Another 'A' lister is the UK flagged Royalist, a brig built by Groves and Gutteridge in Cowes, Isle of Wight to a design by Colin Mudie. The 40 year old brig was named by HRH Princess Anne in 1971 for the Sea Cadet Association. She may be small for an 'A' class at just 28-metres long but the vessel can easily be spotted with her distinctive black and white painted hull.

While one of the oldest vessels to participant is the 87 year-old Brixham built trawler Provident, which along with Leader, are the only 'sailing' survivors of a once numerous traditional North Sea fishing craft. The 95-foot vessel was built at Galmpton on the River Dart. In 1991 there was a major refit of the 85 tonnes craft which has since 1999 worked from Brixham as part of the Trinity Sailing Foundation.

The event which is billed as the largest Irish festival in 2011 also presents young Irish people to experience a once in a lifetime opportunity to set sail onboard a tall-ship. The opportunity is open to those aged 16 or over by June 30 and are fit and active to be a trainee on the inaugural race leg from Waterford to Greenock (departing 3 July). For details click here.

On this date the eagerly awaited 'Parade of Sail' is set to depart the crystal city downriver on the Waterford Estuary and out into the open sea.

Looking for further reading on Tall Ships in Ireland? Click the links below:

Click this link to read all our Tall Ships Stories on one handy page


Previewing Ireland's Tall Ships 2011 Season


Can Ireland Get a New Tall Ship?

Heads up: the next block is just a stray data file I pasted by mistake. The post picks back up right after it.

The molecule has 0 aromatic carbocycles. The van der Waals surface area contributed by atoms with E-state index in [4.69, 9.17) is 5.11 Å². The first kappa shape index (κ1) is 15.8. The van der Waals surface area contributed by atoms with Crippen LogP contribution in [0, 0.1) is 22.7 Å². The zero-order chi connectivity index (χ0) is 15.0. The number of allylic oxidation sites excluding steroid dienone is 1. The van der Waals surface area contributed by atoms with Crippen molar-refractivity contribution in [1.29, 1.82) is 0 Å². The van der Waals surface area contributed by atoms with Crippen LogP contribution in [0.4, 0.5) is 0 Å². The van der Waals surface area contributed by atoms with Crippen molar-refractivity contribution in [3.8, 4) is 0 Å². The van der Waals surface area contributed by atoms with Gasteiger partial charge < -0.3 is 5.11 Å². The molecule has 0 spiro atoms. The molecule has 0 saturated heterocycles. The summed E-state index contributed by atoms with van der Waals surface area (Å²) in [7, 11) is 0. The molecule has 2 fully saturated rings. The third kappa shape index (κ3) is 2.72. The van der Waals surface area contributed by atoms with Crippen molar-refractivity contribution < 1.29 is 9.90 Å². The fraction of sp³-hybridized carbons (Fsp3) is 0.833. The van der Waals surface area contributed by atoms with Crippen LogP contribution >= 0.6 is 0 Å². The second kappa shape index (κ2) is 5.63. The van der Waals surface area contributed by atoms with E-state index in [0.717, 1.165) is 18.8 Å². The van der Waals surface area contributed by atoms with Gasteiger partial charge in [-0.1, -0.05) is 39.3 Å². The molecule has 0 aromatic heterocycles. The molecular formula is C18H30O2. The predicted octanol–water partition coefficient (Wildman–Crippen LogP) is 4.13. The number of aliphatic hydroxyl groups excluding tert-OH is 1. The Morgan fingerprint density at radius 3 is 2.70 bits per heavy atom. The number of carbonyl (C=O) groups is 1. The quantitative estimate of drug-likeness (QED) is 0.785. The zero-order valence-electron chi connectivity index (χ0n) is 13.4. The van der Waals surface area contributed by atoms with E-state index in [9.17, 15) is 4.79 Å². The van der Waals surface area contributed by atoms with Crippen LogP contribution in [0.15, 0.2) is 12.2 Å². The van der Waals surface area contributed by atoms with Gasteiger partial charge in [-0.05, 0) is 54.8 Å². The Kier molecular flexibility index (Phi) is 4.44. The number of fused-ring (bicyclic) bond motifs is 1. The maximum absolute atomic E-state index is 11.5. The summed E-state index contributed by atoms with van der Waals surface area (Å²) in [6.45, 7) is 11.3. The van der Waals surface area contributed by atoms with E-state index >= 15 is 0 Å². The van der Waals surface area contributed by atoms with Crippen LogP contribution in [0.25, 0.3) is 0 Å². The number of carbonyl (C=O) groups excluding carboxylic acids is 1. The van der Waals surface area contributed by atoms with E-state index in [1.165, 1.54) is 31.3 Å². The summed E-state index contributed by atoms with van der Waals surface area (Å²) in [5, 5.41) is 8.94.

Published in Tall Ships
Bryan Ferry one of the UK's most influential pop artists of the last four decades, has been announced as the headline act for the opening night of the Waterford Tall Ships Races, one of the biggest sailing event of the year, which takes place on 30 June, writes Jehan Ashmore.
The solo-artist has enjoyed international success and through his band 'Roxy Music' with classic hits to include Love is the Drug, Slave to Love, Avalon; More Than This and Don't Stop the Dance.

Looking ahead to the Waterford show, Bryan Ferry said,' I am delighted to be returning to perform in Ireland following Roxy Music's performance at
Electric Picnic last year'.

Ferry will perform on the festival's main stage at Bolton Street. On the same site of the following night, The Waterboys will be supported by Waterford's O Emperor. While on the 2 July the headline act will be the Sharon Shannon Show with special guests Damien Dempsey and Dessie O'Halloran.

The four-day maritime spectacle which runs to 3 July is set to host over 70 tallships, over 1,500 trainee sailors and an anticipated 500,000 visitors that are to throng the 'Noblest Quays in Europe' with the countdown to the festival edging closer to just 100 days.

Billed as the largest Irish festival event in 2011, the return of the Tall Ships for the second time to Ireland's oldest city, presents young Irish people to experience a once in a lifetime opportunity to set sail onboard a tall-ship.

The opportunity is open to those aged 16 or over by June 30, 2011 and are fit and active to be a trainee on the inaugural race leg from Waterford to Greenock (departing 3 July). For further information click here.

The festival is not just eagerly awaited by fans of all things maritime and musical but with a programme that is also to feature street theatre, culinary and craftwork 'villages' and firework displays.